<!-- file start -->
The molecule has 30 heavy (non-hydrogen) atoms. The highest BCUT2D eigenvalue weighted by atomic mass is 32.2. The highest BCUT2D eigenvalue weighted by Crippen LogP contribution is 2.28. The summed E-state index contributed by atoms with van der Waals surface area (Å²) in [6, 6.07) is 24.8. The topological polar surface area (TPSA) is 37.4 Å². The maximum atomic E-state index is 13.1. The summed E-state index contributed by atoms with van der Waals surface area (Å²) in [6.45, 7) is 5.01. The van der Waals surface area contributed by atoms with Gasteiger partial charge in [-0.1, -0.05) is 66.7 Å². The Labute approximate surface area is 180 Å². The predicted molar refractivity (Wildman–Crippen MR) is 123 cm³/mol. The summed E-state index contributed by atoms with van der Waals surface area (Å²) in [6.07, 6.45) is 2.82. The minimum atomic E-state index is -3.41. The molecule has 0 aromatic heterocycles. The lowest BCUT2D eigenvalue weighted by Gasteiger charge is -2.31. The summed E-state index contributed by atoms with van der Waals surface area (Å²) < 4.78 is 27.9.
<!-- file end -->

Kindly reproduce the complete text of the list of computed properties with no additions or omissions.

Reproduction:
The molecule has 30 heavy (non-hydrogen) atoms. The highest BCUT2D eigenvalue weighted by atomic mass is 32.2. The highest BCUT2D eigenvalue weighted by Crippen LogP contribution is 2.28. The summed E-state index contributed by atoms with van der Waals surface area (Å²) in [6, 6.07) is 24.8. The topological polar surface area (TPSA) is 37.4 Å². The maximum atomic E-state index is 13.1. The summed E-state index contributed by atoms with van der Waals surface area (Å²) in [6.45, 7) is 5.01. The van der Waals surface area contributed by atoms with Gasteiger partial charge in [-0.1, -0.05) is 66.7 Å². The Labute approximate surface area is 180 Å². The predicted molar refractivity (Wildman–Crippen MR) is 123 cm³/mol. The summed E-state index contributed by atoms with van der Waals surface area (Å²) in [6.07, 6.45) is 2.82. The minimum atomic E-state index is -3.41. The molecule has 0 aromatic heterocycles. The lowest BCUT2D eigenvalue weighted by Gasteiger charge is -2.31. The summed E-state index contributed by atoms with van der Waals surface area (Å²) < 4.78 is 27.9.